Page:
Friday, November 11, 2011

Sunrise Send-off

This was the sunrise display from our campsite yesterday morning, signaling our last morning.  We ended up spending all three nights at the Mill Casino RV Park while we were in Coos Bay because we got such a great deal, 15 dollars a night for full hook-ups plus free Wi-Fi and cable TV!  Every day we went birding in a different area, plus did some shopping and then back to the RV Park for the night. We always enjoy staying at the Mill Casino Park, the staff is friendly, the grounds are immaculate, and the location is very convenient for exploring area.  We have stayed here many times and will be back again for sure. Check out the TRIP JOURNAL for our stop at Bluebill Lake on the way home.

Thursday, November 10, 2011

Millicoma Marsh

We went birding yesterday morning at the south end of Coos Bay at Millicoma Marsh.  I had read about the area in the pamphlet “Oregon Coast Birding Trail”, and it turned out to be an amazing place to bird. The large number and variety of small birds, like sparrows, had us stumped for identification several times. Then there was also the large number of water fowl on the bay.  In fact after a quick break for lunch in the motor home we went back with the scope to help us make some positive identifications.  We logged a record number of 30 birds, and I was able to add photos of a King Fisher and a Greater Yellowlegs to Cascade Ramblings.   

Wednesday, November 9, 2011

Cape Arago

Yesterday morning while our motor home was being worked on at Porter’s RV we took a fun walk along the Coos Bay waterfront, walked the Boardwalk, visited the Visitors Center, and in general enjoyed the amenities of city life. After lunch we took a driving tour out through Charleston, Sunset Bay State Park, and Cape Arago State Park.  At Cape Arago we walked down to an observation point to count some birds.  Jeanette shown here, counted 18 Brown Pelicans in formation. We sighted Cormorants, Gulls, and Harlequin Ducks.  While walking back to the motor home it started raining. We made a quick retreat into the motor home and luxuriated in the warmth and dry with hot coffee and cookies. This is the thing I don’t think non RV’ers get, and it’s what we get such a kick out of;  total comfort anytime where ever you are!

Tuesday, November 8, 2011

Exploring the North Spit

We did some exploring of the North Spit of Coos Bay yesterday looking for birds.  It was our first time here.  After driving the length of the road, we settled on hiking on the South Dike Road out to the beach. It was a little scarce on birds.  A small flock of 14 female Red-wing Blackbirds stumped us. Without the tell-tale red on the wing of a male it was confusing to identify what we were seeing.  At the beach we spotted two Mew Gulls, winter visitors to our coast and a new addition to my Life List. We later found the settling pond with hundreds of birds which I hope to come back and count on another day.  We also stopped at the boat launch where I took a photo of a Horned Grebe.  We are visiting the Coos Bay area for a few days, the main reason being to have the computer control box for our slide in the motor home replaced, which is happening today, hoping this solves the mysterious self-actuation problem.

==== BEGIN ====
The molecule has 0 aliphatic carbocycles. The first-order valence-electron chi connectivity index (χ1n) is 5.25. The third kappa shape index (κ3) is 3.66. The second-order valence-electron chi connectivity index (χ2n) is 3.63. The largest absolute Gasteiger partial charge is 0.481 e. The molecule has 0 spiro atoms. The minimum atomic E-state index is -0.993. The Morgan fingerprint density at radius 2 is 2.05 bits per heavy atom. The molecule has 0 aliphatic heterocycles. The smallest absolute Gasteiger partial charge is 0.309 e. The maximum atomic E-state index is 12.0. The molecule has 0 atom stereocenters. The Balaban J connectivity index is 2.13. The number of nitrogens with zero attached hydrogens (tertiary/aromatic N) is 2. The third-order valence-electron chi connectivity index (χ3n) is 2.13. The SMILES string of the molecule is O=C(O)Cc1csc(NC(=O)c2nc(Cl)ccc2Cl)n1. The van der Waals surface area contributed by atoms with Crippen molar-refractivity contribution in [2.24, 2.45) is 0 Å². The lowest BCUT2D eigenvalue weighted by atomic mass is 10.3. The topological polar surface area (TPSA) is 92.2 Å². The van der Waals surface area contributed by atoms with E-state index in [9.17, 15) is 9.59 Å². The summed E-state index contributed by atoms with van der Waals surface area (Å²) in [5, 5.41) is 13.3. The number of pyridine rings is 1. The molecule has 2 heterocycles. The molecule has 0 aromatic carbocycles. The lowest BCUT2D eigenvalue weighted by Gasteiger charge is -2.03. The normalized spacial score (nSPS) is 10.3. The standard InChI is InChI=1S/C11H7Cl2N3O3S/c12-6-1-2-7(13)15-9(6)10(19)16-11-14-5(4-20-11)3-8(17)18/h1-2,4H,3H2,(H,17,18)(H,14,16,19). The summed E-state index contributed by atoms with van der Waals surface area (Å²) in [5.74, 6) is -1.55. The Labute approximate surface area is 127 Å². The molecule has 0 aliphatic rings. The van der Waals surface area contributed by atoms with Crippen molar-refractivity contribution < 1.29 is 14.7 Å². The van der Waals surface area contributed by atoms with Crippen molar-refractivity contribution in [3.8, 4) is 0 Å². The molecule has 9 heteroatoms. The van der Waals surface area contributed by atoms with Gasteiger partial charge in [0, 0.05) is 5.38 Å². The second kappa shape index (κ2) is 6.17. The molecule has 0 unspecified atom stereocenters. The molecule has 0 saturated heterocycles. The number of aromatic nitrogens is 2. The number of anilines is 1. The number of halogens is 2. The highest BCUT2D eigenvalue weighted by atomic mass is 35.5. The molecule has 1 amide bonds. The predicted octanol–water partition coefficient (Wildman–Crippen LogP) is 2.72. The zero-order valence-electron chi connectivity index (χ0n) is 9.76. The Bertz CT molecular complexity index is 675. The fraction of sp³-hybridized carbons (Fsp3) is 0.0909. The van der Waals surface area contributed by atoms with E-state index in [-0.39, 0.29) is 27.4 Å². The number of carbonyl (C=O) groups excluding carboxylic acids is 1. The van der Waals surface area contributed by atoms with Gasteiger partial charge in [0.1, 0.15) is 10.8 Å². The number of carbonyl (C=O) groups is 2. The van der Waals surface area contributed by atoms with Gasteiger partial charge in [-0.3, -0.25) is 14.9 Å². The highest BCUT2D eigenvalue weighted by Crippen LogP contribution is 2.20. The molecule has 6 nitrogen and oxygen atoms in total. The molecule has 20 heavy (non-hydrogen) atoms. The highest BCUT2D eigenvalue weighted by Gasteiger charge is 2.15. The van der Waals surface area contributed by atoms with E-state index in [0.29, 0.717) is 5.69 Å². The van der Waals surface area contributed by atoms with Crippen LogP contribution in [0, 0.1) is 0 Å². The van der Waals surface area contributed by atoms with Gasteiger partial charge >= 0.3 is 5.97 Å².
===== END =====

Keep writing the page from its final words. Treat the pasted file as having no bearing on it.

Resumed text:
Sunday, November 6, 2011

Trip Down Memory Lane

November weather has given me pause to wonder what I was doing ten years ago.  I discovered that ten years ago this past week, on November 3rd of 2001, Jeanette & I and our friend John Stolting took an eight mile hike in the Olallie Scenic Area.  We took the Red Lake Trail stopping at Red Lake, Averill Lake, Wall Lake, and Sheep Lake.  Turning up the Potato Butte Trail we stopped at Big Spud and Little Spud Lakes before gaining the summit of Potato Butte. Wow, that was a great trip down memory lane. (Click on any off the underlined destinations for a view of that page.)

Friday, November 4, 2011

Photo Editing

With the colder damp weather setting in I am spending more time working with my computer files, organizing, editing, deleting and so forth.  Today while working on a file of photos taken in 2006 here in Elkton, I came across a good photo of the MonarchButterfly.  I had forgotten all about it and had failed to include it in my CRITTERS section. So I added it and also a photo of a Tree Swallow.  I’ve decided that I’m going to add a little notice on the TRAILHEAD page of whatever recent photo I have just added. This will give the reader some idea of what’s going on behind the scene as I had new photos.

Wednesday, November 2, 2011

Hiking or Birding?

These two kids set out yesterday to see if they could still do a real hike, not just a couple of mile birding walk, but an honest “take your lunch with you” hike. Check the Trip Journal to see how it went.

Tuesday, November 1, 2011

Western Gray Squirrel

This Western Gray Squirrel is the latest addition to the squirrel family found in the Critters section.  I was surprised when I totaled them up that in the last 10 years I have added 12 different species of squirrels to Cascade Ramblings. My first one was a Douglas Squirrel taken on a cross-country ski trip near the Santiam Pass in December of 2002. I have photographed them in the three states of Oregon, California, and Arizona, and in all kinds of places, from common city and state parks to a remote campsite in the Eagle Cap Wilderness of the Wallowa Mountains. As I look at the photos and think back I am struck by the fact that they truly make up a cast of a dozen different characters. You can see them all by using the SEARCH function and typing in the word “squirrel” in the Critters box.